Leonard Kraditor (Joaquin Phoenix) does not on the face of it seem like the kind of man who would end up with two attractive lovers at the same time. He is in his mid-thirties and lives with his parents. He works as a delivery man for his father’s antiquated dry cleaning business. He takes black and white photographs as a hobby, but shoots only buildings. He takes medication for a variety of bipolar disorder. And in the opening scene of the film, he attempts to commit suicide (not for the first time, his worried parents remind themselves) by jumping off a pier.
Monthly Archives: April 2009
A moment of great rejoicing for human rights activists and champions of the rule of law came at the beginning of this month as former Peruvian president Alberto Fujimori was sentenced to 25 years in jail for “crimes against humanity”, having authorized murders, kidnappings, and torture as part of a severe anti-terrorist campaign in the 1990s. Fujimori’s sentencing, one must hope, will send a powerful message to government leaders around the world that maintaining public security is an insufficient excuse for violating fundamental human rights, and that even presidents will be held to account for the crimes they commit in office.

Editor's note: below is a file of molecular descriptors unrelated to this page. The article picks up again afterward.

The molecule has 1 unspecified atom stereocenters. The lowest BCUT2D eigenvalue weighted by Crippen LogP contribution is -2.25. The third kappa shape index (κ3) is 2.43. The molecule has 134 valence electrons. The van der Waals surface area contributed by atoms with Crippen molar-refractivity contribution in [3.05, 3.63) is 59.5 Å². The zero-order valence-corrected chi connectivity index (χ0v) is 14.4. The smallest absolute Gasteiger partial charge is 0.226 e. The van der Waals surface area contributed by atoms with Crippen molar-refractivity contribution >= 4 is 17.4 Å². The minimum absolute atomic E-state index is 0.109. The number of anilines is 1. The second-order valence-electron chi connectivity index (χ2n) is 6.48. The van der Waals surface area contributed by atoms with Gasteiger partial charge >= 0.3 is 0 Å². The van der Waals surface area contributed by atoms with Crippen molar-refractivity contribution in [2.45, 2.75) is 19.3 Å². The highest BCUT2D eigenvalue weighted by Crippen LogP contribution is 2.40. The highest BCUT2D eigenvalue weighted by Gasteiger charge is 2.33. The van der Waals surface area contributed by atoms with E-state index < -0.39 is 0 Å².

But not in America.
A very interesting article appears today in the Independent, discussing some policy concessions proposed by representatives of the Taliban who have been quietly negotiating with Afghan President Hamid Karzai’s government. Among the proposals: a commitment to refrain from banning the education of girls, measuring the length of beards, or making the wearing of burqas compulsory.
This puts in a new context yesterday’s revelation that President Karzai recently signed a law that codifies the rights of Afghanistan’s Shi’as to be governed by family law based on traditional Shi’a jurisprudence, which (it is believed, since the law itself has not yet been publicly released) prevents women from refusing to have sex with their husbands or leaving the house without their husbands’ permission.